I’m betting by now you’re tired of hearing me rant about remakes. Frankly, I’m tired of ranting about remakes. Maybe if the vast majority of remakes weren’t obvious cash grabs and instead serious attempts to improve on the original works, I wouldn’t have to rant so much. But they are cash grabs, so I do.
And even if I were to make a pledge to stop ranting about remakes, which I’m not, I would still have to set some ground rules, specifically making a list of movies that simply don’t need to be touched. And while I’m not going to waste time actually developing such a list, because I haven’t make a pledge to stop ranting about remakes, that list would probably include the three films which have earned a record 11 Academy Awards, one of which is 1959’s “Ben-Hur.” And yes, technically that film was a remake since there had been two previous silent-film adaptations of Lew Wallace’s novel in 1907 and 1925. But once a film accomplishes what the 1959 version did, you should just stop trying. And with the exception of a 2003 animated film, they had. But this is 2016, so of course we have a “Ben-Hur” remake.
Despite my obvious despair that this new version even exists, I did go into it attempting to give it the benefit of the doubt. Really, I did. Now, there are two ways to go about remaking a classic like “Ben-Hur.” The first is to attempt to recreate the prestige-film quality of the original, something we simply don’t get much anymore. The second is to make a generic action film based on the original story.
If the trailers weren’t proof enough, five minutes into this movie you’ll know for sure that the filmmakers here, including director Timur Bekmambetov (“Wanted,” “Abraham Lincoln: Vampire Hunter”), went the second route. And honestly, for the first three quarters of this movie, they had a passable if uninspired generic action movie on their hands thanks to few entertaining sequences and a solid lead performance. But in the final act, and especially the last 20 minutes, the film’s mounting pacing problems finally spill over, robbing the story of any emotional weight and turning a passable movie into one I can only recommend you simply pass.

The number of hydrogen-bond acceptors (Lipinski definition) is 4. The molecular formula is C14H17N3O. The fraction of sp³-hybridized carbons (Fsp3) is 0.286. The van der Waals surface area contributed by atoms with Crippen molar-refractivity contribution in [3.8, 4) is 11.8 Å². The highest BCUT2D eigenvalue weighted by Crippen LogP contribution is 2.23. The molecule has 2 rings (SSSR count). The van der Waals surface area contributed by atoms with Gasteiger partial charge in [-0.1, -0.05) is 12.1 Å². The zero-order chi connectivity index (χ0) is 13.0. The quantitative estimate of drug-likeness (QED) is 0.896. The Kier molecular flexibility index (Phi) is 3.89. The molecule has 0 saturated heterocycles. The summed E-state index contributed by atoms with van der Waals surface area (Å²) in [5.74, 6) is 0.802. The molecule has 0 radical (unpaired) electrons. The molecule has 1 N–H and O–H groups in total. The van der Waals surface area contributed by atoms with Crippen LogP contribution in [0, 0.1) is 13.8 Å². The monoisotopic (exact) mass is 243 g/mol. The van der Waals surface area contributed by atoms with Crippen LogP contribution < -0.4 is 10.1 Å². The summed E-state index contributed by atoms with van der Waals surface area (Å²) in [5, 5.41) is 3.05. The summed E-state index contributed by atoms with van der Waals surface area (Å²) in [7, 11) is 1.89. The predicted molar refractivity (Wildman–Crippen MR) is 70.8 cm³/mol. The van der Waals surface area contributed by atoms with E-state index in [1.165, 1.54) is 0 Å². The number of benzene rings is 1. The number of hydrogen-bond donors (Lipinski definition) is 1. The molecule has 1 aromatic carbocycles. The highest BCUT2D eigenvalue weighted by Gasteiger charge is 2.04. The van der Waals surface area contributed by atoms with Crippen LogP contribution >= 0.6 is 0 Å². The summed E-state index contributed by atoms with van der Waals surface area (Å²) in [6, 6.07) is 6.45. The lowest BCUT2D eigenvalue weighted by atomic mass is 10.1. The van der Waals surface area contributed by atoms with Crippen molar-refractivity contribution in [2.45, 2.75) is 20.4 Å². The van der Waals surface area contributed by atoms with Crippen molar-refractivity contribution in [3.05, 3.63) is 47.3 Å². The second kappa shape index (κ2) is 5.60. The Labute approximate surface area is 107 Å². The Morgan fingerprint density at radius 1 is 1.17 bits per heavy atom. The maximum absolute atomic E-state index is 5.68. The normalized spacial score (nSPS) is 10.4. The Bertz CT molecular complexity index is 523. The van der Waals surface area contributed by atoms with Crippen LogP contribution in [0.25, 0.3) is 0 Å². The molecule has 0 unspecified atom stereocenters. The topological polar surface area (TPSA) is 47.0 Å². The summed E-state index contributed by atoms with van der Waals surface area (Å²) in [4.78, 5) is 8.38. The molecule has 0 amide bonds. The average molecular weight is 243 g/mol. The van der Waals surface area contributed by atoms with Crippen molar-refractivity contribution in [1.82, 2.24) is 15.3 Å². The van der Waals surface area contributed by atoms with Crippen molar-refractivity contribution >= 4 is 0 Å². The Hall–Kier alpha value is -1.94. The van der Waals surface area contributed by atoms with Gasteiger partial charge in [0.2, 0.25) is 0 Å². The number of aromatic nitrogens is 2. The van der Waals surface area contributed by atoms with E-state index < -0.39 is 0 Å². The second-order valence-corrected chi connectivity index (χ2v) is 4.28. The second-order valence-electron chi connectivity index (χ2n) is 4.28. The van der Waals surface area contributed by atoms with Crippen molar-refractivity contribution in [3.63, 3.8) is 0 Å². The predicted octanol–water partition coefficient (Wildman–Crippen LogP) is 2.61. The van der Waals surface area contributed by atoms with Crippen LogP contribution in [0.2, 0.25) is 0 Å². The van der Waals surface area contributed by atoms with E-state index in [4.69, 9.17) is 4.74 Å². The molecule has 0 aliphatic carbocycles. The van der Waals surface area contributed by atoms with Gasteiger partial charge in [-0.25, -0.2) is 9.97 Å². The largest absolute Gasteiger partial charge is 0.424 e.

Before I get into the negatives, let me say there are some solid sequences in this movie, especially a naval battle in the second act as well as the final chariot race, which make the most of the film’s overuse of handheld camera work to make some downright entertaining moments.
I also want to credit Jack Huston (“Boardwalk Empire”), who really tries to imbue Ben-Hur with a lot of emotion and empathy, despite the fact that the film wastes it all in the end.
And speaking of that ending, the problems lie in the pacing. The 1959 version of this movie is an eye-draining three hours, 45 minutes. The 2016 edition is right at two hours, but attempts to tell the same story, so obviously, the pacing needs to be faster. Aside from some awkward time jumps, the first act of the movie survives this, but the further we get into the movie, the problems only grow larger. I would liken to a cake decorator who is trying to write “Happy Birthday” on a cake, and upon reaching the “B” in birthday realizes there is not going to be enough room so he starts making the letters thinner and thinner until you can only barely make out the “y.”
That is this move in a nutshell. The entire story rests on the audience believing the emotional payoff at the end, when several characters make some serious realizations. And the payoff here falls completely flat. Nothing that happens in the final 20 minutes of this movie, from an emotional standpoint, feels even remotely believable. The decisions the characters make are not natural or based on anything we’ve seen presented in the film, but instead they appear to be making these decisions because the script told them to.
This movie was never going to be great, but it was passable entertainment until the final act. To reference the recently concluded Olympics, if “Ben-Hur” was a sprinter, it tripped and fell flat on its face about five feet before the finish line. And in films, that doesn’t earn you a silver medal.
The movie is rated PG-13 for sequences of violence and disturbing images.